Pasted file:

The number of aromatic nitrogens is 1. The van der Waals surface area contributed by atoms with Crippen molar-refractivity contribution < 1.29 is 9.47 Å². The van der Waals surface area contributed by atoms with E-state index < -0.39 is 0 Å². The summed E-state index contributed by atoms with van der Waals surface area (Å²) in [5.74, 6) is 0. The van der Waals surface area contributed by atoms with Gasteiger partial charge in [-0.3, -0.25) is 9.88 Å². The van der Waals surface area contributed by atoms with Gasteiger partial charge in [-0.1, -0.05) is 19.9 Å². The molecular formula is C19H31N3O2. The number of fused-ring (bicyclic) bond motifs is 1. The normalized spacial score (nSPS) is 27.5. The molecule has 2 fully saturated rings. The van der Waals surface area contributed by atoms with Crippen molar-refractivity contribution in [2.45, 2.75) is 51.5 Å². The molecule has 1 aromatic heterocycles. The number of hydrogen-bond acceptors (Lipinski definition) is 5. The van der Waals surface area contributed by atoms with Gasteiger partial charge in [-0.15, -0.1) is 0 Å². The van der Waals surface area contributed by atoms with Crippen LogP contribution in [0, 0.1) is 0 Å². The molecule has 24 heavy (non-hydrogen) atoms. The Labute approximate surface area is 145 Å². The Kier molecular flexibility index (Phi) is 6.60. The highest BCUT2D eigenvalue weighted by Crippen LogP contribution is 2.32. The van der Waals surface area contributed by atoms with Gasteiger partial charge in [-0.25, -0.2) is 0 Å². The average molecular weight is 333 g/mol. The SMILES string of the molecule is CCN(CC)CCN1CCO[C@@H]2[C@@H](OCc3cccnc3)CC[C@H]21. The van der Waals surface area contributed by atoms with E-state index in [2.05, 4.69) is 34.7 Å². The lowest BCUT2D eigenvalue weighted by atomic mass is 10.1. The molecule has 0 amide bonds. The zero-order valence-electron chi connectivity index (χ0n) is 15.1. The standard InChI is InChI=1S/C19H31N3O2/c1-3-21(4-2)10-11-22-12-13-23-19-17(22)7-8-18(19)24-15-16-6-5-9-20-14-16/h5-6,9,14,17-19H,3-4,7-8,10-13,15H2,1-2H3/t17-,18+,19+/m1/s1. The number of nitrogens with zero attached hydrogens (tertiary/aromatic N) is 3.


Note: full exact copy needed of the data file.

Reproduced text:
The number of aromatic nitrogens is 1. The van der Waals surface area contributed by atoms with Crippen molar-refractivity contribution < 1.29 is 9.47 Å². The van der Waals surface area contributed by atoms with E-state index < -0.39 is 0 Å². The summed E-state index contributed by atoms with van der Waals surface area (Å²) in [5.74, 6) is 0. The van der Waals surface area contributed by atoms with Gasteiger partial charge in [-0.3, -0.25) is 9.88 Å². The van der Waals surface area contributed by atoms with Gasteiger partial charge in [-0.1, -0.05) is 19.9 Å². The molecular formula is C19H31N3O2. The number of fused-ring (bicyclic) bond motifs is 1. The normalized spacial score (nSPS) is 27.5. The molecule has 2 fully saturated rings. The van der Waals surface area contributed by atoms with Crippen molar-refractivity contribution in [2.45, 2.75) is 51.5 Å². The molecule has 1 aromatic heterocycles. The number of hydrogen-bond acceptors (Lipinski definition) is 5. The van der Waals surface area contributed by atoms with Gasteiger partial charge in [-0.15, -0.1) is 0 Å². The van der Waals surface area contributed by atoms with Crippen LogP contribution in [0, 0.1) is 0 Å². The molecule has 24 heavy (non-hydrogen) atoms. The Labute approximate surface area is 145 Å². The Kier molecular flexibility index (Phi) is 6.60. The highest BCUT2D eigenvalue weighted by Crippen LogP contribution is 2.32. The van der Waals surface area contributed by atoms with Gasteiger partial charge in [-0.25, -0.2) is 0 Å². The average molecular weight is 333 g/mol. The SMILES string of the molecule is CCN(CC)CCN1CCO[C@@H]2[C@@H](OCc3cccnc3)CC[C@H]21. The van der Waals surface area contributed by atoms with E-state index in [2.05, 4.69) is 34.7 Å². The lowest BCUT2D eigenvalue weighted by atomic mass is 10.1. The molecule has 0 amide bonds. The zero-order valence-electron chi connectivity index (χ0n) is 15.1. The standard InChI is InChI=1S/C19H31N3O2/c1-3-21(4-2)10-11-22-12-13-23-19-17(22)7-8-18(19)24-15-16-6-5-9-20-14-16/h5-6,9,14,17-19H,3-4,7-8,10-13,15H2,1-2H3/t17-,18+,19+/m1/s1. The number of nitrogens with zero attached hydrogens (tertiary/aromatic N) is 3.